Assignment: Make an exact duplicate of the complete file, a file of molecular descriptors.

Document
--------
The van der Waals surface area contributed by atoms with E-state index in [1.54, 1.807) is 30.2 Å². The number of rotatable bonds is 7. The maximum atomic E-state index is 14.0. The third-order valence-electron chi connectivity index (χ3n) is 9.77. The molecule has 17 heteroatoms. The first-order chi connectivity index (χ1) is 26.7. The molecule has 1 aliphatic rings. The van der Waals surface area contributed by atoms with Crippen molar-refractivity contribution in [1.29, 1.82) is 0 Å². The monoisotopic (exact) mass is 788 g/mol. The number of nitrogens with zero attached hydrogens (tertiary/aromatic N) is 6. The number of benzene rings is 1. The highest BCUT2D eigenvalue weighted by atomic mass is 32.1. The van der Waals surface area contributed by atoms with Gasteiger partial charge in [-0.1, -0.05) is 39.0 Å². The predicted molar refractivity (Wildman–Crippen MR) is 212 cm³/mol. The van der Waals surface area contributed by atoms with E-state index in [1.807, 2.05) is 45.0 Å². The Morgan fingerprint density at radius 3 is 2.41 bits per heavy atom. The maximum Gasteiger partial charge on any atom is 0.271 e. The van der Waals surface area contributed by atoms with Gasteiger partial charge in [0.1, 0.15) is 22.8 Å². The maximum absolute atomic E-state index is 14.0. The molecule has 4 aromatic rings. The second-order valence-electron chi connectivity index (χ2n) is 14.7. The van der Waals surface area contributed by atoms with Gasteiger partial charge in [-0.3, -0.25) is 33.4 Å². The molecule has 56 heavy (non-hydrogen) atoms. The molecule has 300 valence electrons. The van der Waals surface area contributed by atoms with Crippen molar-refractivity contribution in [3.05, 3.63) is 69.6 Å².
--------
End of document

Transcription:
The van der Waals surface area contributed by atoms with E-state index in [1.54, 1.807) is 30.2 Å². The number of rotatable bonds is 7. The maximum atomic E-state index is 14.0. The third-order valence-electron chi connectivity index (χ3n) is 9.77. The molecule has 17 heteroatoms. The first-order chi connectivity index (χ1) is 26.7. The molecule has 1 aliphatic rings. The van der Waals surface area contributed by atoms with Crippen molar-refractivity contribution in [1.29, 1.82) is 0 Å². The monoisotopic (exact) mass is 788 g/mol. The number of nitrogens with zero attached hydrogens (tertiary/aromatic N) is 6. The number of benzene rings is 1. The highest BCUT2D eigenvalue weighted by atomic mass is 32.1. The van der Waals surface area contributed by atoms with Gasteiger partial charge in [-0.1, -0.05) is 39.0 Å². The predicted molar refractivity (Wildman–Crippen MR) is 212 cm³/mol. The van der Waals surface area contributed by atoms with E-state index in [1.807, 2.05) is 45.0 Å². The Morgan fingerprint density at radius 3 is 2.41 bits per heavy atom. The maximum Gasteiger partial charge on any atom is 0.271 e. The van der Waals surface area contributed by atoms with Gasteiger partial charge in [0.1, 0.15) is 22.8 Å². The maximum absolute atomic E-state index is 14.0. The molecule has 4 aromatic rings. The second-order valence-electron chi connectivity index (χ2n) is 14.7. The van der Waals surface area contributed by atoms with Gasteiger partial charge in [-0.3, -0.25) is 33.4 Å². The molecule has 56 heavy (non-hydrogen) atoms. The molecule has 300 valence electrons. The van der Waals surface area contributed by atoms with Crippen molar-refractivity contribution in [3.05, 3.63) is 69.6 Å².